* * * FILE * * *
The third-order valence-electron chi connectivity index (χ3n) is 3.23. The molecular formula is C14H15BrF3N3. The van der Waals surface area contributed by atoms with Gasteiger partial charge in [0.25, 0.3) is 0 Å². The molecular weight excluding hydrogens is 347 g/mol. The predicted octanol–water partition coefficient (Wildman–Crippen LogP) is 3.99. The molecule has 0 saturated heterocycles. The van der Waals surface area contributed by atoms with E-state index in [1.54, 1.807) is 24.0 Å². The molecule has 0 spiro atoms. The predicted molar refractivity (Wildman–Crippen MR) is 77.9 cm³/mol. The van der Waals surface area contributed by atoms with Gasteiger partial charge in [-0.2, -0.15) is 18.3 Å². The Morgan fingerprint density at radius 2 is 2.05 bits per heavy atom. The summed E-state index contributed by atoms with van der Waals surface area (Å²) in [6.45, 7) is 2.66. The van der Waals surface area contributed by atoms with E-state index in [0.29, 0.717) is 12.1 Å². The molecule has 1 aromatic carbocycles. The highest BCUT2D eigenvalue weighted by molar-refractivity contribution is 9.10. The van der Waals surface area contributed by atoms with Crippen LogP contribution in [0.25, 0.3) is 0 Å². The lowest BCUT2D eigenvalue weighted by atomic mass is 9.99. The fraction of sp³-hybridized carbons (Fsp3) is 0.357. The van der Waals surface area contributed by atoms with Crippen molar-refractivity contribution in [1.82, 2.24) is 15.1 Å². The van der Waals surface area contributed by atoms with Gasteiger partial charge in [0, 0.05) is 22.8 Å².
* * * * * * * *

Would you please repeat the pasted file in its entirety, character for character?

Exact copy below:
The third-order valence-electron chi connectivity index (χ3n) is 3.23. The molecular formula is C14H15BrF3N3. The van der Waals surface area contributed by atoms with Gasteiger partial charge in [0.25, 0.3) is 0 Å². The molecular weight excluding hydrogens is 347 g/mol. The predicted octanol–water partition coefficient (Wildman–Crippen LogP) is 3.99. The molecule has 0 saturated heterocycles. The van der Waals surface area contributed by atoms with E-state index in [1.54, 1.807) is 24.0 Å². The molecule has 0 spiro atoms. The predicted molar refractivity (Wildman–Crippen MR) is 77.9 cm³/mol. The van der Waals surface area contributed by atoms with Gasteiger partial charge in [-0.2, -0.15) is 18.3 Å². The Morgan fingerprint density at radius 2 is 2.05 bits per heavy atom. The summed E-state index contributed by atoms with van der Waals surface area (Å²) in [6.45, 7) is 2.66. The van der Waals surface area contributed by atoms with E-state index in [0.29, 0.717) is 12.1 Å². The molecule has 1 aromatic carbocycles. The highest BCUT2D eigenvalue weighted by molar-refractivity contribution is 9.10. The van der Waals surface area contributed by atoms with Crippen LogP contribution in [0.25, 0.3) is 0 Å². The lowest BCUT2D eigenvalue weighted by atomic mass is 9.99. The fraction of sp³-hybridized carbons (Fsp3) is 0.357. The van der Waals surface area contributed by atoms with Crippen molar-refractivity contribution in [1.82, 2.24) is 15.1 Å². The van der Waals surface area contributed by atoms with Gasteiger partial charge in [0, 0.05) is 22.8 Å².